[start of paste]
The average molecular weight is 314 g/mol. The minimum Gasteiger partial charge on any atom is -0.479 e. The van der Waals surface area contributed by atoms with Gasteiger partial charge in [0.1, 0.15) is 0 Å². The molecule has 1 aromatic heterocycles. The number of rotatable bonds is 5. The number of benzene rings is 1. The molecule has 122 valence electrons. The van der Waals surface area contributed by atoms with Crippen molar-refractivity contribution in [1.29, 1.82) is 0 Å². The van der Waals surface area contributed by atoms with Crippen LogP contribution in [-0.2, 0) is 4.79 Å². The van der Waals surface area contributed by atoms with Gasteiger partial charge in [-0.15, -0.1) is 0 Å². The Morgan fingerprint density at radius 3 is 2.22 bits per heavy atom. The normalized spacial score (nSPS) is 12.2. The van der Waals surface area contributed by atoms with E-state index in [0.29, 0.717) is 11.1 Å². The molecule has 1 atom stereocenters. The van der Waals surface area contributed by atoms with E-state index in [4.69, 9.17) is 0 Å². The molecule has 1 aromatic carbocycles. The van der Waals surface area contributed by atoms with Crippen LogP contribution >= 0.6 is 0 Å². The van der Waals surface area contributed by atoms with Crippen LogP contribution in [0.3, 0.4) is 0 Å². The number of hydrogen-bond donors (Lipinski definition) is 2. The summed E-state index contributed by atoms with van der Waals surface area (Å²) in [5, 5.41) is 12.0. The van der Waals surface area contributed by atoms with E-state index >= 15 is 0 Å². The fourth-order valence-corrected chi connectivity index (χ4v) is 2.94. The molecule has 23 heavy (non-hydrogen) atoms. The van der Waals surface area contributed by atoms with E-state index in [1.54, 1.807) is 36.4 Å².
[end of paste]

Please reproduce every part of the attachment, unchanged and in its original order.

The average molecular weight is 314 g/mol. The minimum Gasteiger partial charge on any atom is -0.479 e. The van der Waals surface area contributed by atoms with Gasteiger partial charge in [0.1, 0.15) is 0 Å². The molecule has 1 aromatic heterocycles. The number of rotatable bonds is 5. The number of benzene rings is 1. The molecule has 122 valence electrons. The van der Waals surface area contributed by atoms with Crippen molar-refractivity contribution in [1.29, 1.82) is 0 Å². The van der Waals surface area contributed by atoms with Crippen LogP contribution in [-0.2, 0) is 4.79 Å². The van der Waals surface area contributed by atoms with Gasteiger partial charge in [-0.15, -0.1) is 0 Å². The Morgan fingerprint density at radius 3 is 2.22 bits per heavy atom. The normalized spacial score (nSPS) is 12.2. The van der Waals surface area contributed by atoms with E-state index in [0.29, 0.717) is 11.1 Å². The molecule has 1 atom stereocenters. The van der Waals surface area contributed by atoms with E-state index in [4.69, 9.17) is 0 Å². The molecule has 1 aromatic carbocycles. The van der Waals surface area contributed by atoms with Crippen LogP contribution >= 0.6 is 0 Å². The van der Waals surface area contributed by atoms with Crippen LogP contribution in [0.3, 0.4) is 0 Å². The number of hydrogen-bond donors (Lipinski definition) is 2. The summed E-state index contributed by atoms with van der Waals surface area (Å²) in [5, 5.41) is 12.0. The van der Waals surface area contributed by atoms with E-state index >= 15 is 0 Å². The fourth-order valence-corrected chi connectivity index (χ4v) is 2.94. The molecule has 23 heavy (non-hydrogen) atoms. The van der Waals surface area contributed by atoms with E-state index in [1.54, 1.807) is 36.4 Å².